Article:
The future of ecommerce in an omnichannel world
Increasingly, the battle for customers is not fought within the channels that brands operate, but rather across them, in the customer experience companies provide. Across industries, too many companies are organised with separate e-commerce teams, goals and KPIs. The trouble is, this doesn’t reflect the reality of customer behaviours. Whether buying a can of chickpeas, a pot of paint, or a packet of pills, online and offline channels converge.
Here’s an example from Adidas on how they’ve understood the on and offline behaviour with the creation of their ‘Confirmed’ app which they use to release their limited edition shoes.
Before the debut of a new limited edition shoe, users of the app will receive a notification that reservations are open, allowing them to reserve a size and select a store for pickup. Once the reservation is confirmed, the app provides you with a pickup window time, during which the shoes are guaranteed for you. Reservations are first come first serve, and users are allowed one pair per person. The app doesn’t process any payments, buyers pay for the shoe at the store – yet it is still an e-commerce innovation – the browsing, selecting, ordering steps are done online. The point is that it allows engaged, high value customers, to have an easy experience. They don’t have to queue outside a store at personal inconvenience, just to contribute to brand hype and publicity. To make it work, the Adidas teams have to collaborate over the fine details of the operations. Imagine turning up and your shoes hadn’t gone to the store you selected? Or they’d been sold to someone else? It’s one of those ideas that could easily have gone in to the ‘too hard to deliver’ box. But with tenacity it’s been seen through. Could the same work for pre-ordering a limited edition whiskey for collection at a partner retailer? Or the latest shade of nail polish?
Leading companies are shifting to an omnichannel approach that embraces ecommerce, and this is not just about retailers – it equally applies to consumer packaged goods. This shift brings with it challenging capability implications. How will you deliver an omnichannel strategy in practice? How will you organise your teams and ways of working? What infrastructure supports this, and how do you create the skills in your teams to use the infrastructure to excel at customer insight, analytics and engaging execution? How can you attract and develop the right people to help you navigate the shift – people who can lead mindset change, cross-functional collaboration and also people who have specialist ecommerce skills?
There are some fundamental areas that companies must focus on to pave the way forward.
- A collaborative focus on the customer. Build knowledge within the business and across all areas of the business on the customer/shopper journey and the impact that it will have on their respective functions.
- An integrated strategy with silo-busting KPIs that is driven by the C-suite. Being customer-centred needs the most senior leaders to drive, demonstrate and reinforce collaborative delivery of the customer experience. The strategy needs to have measures in place which encourage collaboration without removing accountability.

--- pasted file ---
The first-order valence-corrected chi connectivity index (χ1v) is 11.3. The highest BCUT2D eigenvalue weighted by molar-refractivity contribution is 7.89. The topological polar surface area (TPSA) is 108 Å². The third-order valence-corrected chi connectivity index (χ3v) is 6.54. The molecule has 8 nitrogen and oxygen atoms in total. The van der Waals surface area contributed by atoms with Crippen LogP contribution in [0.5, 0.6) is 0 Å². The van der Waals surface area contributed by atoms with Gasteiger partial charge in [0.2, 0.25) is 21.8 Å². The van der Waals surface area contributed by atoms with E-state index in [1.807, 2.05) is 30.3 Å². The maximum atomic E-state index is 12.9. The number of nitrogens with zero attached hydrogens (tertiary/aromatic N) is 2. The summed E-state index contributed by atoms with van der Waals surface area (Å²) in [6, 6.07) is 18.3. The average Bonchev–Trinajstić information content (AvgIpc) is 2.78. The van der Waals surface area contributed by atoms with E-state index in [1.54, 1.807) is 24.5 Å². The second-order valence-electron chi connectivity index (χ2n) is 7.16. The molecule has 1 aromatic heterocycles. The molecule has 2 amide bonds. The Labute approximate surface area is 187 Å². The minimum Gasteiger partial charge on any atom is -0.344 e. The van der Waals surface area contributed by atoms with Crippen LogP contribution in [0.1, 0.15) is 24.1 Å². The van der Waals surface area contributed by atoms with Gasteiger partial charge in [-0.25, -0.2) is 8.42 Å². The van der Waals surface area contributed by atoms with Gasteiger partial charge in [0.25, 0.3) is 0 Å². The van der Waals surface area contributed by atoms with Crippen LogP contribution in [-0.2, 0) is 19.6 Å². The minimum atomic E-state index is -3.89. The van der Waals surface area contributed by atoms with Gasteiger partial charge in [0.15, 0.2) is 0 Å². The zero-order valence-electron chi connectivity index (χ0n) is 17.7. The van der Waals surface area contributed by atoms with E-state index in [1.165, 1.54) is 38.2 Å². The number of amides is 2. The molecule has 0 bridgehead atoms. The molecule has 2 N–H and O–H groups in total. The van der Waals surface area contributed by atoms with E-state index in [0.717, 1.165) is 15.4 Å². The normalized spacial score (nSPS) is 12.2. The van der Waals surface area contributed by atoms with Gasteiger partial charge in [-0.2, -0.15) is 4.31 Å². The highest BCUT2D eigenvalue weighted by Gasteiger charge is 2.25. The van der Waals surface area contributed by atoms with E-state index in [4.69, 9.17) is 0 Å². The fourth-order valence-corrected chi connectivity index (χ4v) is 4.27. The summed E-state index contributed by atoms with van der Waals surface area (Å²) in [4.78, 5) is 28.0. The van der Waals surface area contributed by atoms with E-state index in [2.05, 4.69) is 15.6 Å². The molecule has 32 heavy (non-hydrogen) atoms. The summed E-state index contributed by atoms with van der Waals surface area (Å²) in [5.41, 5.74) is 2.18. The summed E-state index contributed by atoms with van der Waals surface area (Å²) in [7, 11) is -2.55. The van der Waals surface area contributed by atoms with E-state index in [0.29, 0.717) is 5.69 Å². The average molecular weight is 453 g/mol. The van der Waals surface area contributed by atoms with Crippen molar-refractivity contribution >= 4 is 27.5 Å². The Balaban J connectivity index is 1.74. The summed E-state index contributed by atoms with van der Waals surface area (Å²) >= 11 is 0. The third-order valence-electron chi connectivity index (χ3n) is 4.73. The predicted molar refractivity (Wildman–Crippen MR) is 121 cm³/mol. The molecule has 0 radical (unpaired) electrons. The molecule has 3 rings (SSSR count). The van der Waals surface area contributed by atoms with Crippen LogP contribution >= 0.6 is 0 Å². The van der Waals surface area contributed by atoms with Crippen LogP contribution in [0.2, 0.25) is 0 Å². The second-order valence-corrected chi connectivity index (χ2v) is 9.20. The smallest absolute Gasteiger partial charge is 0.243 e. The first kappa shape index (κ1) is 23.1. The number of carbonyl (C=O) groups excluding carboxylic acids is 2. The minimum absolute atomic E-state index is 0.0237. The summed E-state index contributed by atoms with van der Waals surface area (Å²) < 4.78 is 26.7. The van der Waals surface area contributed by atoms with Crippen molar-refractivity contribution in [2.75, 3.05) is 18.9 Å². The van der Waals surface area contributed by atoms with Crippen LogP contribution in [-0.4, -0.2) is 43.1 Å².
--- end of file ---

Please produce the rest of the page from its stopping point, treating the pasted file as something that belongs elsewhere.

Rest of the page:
- Shifting investments to focus on delivering a clear digital footprint. This is not about establishing a presence (e.g. a website or social media) but rather integrating digital into the operating model. This can include data analytics and a clear omnichannel strategy that understands the role that their products have in the eCommerce marketplace
- Cross-functional operating teams. Those who know Brand Learning’s work well will recall the customer experience engine model – with agile cross-functional teams to deliver consistently, quickly and engagingly. We’ve moved on from housing the ecommerce team in a separate office space. They need to work with colleagues in marketing and sales to activate the entire customer journey.
- Partnerships and relationships to create new ways of delivering for customers – leveraging digital technology but making it operate within a practical, cross-channel experience that can drive conversions through stores, through e-commerce channels (owned or participated in).
- Talented teams – with a constant emphasis on building knowledge and skills within the organisation to stay ahead, or at the very least, keep up with the fast moving nature of the digital space.
The shift has already begun. CPG companies are already beginning to restructure their organisation. For example, at Reckitt Benckiser, they have taken eCommerce out of the sales function, created a team with a specialist and focused skillset and positioned them geographically next to the Digital Marketing function.
Equally, businesses that began as Pure Play internet enterprises are moving into Bricks and Mortar to deliver a customer experience that will ultimately help sell their product.
Look at Warby Parker, an online eyewear company which opened physical stores in the US to capitalise on their online success but also as a response to changing consumer behaviour. The company now turns over $100m a year which is remarkable given the company was founded 5 years ago.
Ecommerce is one frontier for the joined-up agenda Brand Learning has been supporting companies to deliver. You may also be interested in our articles on joined-up challenges, strategy and planning, and activation. Do also take a look at our Growth Drivers Study – and let us know what you think is different about how to drive growth today.
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